Fred Stoss (librarian at University at Buffalo) is know in library world for his work in the sustainability area. He has been a long advocate, presenters, writer, and educator in ALA and beyond in the area of greening libraries. Internationally he has been working with libraries in the Caribbean and recently won an award for his efforts:  the 1st  Friend of the Biblioteca Nacional Aruba (BNA, National Library of Aruba) Award for his work with in green education programming, helping to create the library’s Caribbean Energy, Environmental, and Sustainability Program. He received the award at the 3rd annual Green Education Symposium Aruba in April.   Read more  here and Congrats to Fred!

 

 

Resource: Arctic Research

In the Feb 2011 edition of ACRL’s College & Research Library News,  Spencer Acadia, a psychology and sociology librarian at Texas Woman’s University, writing a Ph.D. dissertation on Arctic health, published a list of internet resources on the Arctic research –  environment, health, and culture of the circumpolar north. This annotated list of resources from scientific research to arctic health, offers a plethora of information on useful links and websites worth linking to from your library’s website to offer your patrons.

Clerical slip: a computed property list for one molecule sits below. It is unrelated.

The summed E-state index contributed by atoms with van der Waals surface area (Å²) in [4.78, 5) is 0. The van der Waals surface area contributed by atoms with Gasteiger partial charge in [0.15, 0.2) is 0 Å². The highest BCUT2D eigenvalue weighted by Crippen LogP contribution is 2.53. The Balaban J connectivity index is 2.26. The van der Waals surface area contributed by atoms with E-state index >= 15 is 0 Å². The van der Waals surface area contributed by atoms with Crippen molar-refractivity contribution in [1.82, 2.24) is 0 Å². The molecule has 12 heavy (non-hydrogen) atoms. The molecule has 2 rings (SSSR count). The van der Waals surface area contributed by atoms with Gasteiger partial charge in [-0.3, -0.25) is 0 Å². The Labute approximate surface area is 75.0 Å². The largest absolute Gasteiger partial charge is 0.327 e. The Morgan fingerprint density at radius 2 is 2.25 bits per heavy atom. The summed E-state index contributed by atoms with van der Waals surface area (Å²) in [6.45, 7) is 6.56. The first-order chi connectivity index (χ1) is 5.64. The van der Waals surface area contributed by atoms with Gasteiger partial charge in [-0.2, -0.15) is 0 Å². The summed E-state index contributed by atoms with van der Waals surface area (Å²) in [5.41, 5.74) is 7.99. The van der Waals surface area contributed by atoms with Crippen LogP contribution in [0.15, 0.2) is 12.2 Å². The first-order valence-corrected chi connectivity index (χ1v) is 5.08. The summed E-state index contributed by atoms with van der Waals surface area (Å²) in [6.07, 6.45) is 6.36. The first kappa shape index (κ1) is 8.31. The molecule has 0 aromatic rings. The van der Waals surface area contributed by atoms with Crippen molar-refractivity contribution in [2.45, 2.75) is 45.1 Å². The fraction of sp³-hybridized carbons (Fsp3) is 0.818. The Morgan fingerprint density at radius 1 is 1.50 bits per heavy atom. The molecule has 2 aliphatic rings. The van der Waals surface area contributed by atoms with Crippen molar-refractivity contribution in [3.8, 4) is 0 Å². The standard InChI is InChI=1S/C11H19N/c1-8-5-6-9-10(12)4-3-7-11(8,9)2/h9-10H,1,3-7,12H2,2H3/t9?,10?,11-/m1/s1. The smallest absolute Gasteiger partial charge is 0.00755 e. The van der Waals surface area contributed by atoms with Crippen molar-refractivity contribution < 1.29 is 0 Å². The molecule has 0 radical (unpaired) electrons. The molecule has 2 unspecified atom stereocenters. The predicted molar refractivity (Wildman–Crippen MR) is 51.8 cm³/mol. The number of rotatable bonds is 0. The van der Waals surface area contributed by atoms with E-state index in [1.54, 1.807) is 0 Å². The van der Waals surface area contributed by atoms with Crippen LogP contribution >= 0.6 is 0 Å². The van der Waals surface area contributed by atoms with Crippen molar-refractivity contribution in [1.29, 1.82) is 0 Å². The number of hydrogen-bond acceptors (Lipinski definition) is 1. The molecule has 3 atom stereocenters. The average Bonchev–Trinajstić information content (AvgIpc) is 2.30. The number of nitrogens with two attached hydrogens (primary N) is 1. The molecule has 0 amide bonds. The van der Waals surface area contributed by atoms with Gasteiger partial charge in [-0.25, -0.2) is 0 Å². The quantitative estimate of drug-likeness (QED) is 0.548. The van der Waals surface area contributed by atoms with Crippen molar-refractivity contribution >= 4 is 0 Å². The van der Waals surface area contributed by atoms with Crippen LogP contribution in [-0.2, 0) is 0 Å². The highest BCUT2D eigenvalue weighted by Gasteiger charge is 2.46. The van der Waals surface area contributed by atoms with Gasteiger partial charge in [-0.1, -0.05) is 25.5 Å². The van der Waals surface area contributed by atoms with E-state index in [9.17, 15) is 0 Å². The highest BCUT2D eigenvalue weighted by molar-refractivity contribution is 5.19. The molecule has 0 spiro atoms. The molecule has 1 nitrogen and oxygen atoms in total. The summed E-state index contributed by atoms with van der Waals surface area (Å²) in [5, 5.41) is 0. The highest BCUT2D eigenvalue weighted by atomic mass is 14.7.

New green blog on energy & environment

The New York Times has a blog called Green: a blog about energy and the environment.  In honor of Earth Day’s 40th anniversary, the NYT is taking it up a notch from their original Green Inc blog to now blog about “not just the business end of environmental concerns but also politics and policy, environmental science and consumer choices.” Be sure to check out the latest post on the Existential Crisis of the Plastic Bag – including the 18 min video (by Ramin  Bahrani) on the impact consumerism  has “in a world that treats it like trash.”  Be sure to read the side bar listing the amazing lists of expert writers & contributes to this blog!
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Resource: State Blogs on Environmental Issues

Sustainablog has a post  listing 5 state’s  blogs on environmental issues. Does your state have one? a worthy resource to promote for your patrons and staff if so; if not, bug your local or state government to get one up!

Wired Science: Time-Lapse Videos of Massive Change on Earth

I thought it was worth sharing these interesting (hmmm??) videos from NASA’s Earth Observatory satellites capturing (over time) human destruction of the planet from deforestation, irrigation and urbanization. Here is one called Sucking Out the Aral Sea:

In the 1960s, central Asia’s Aral Sea was the fourth largest lake in the world. As a result of irrigation and damming, it had shriveled to 10 percent of its original size (marked by the thin black line) by 2007. It is now three separate, highly salinic, lakes.

Watch more at Wired Science or check out NASA’s Earth Observatory site.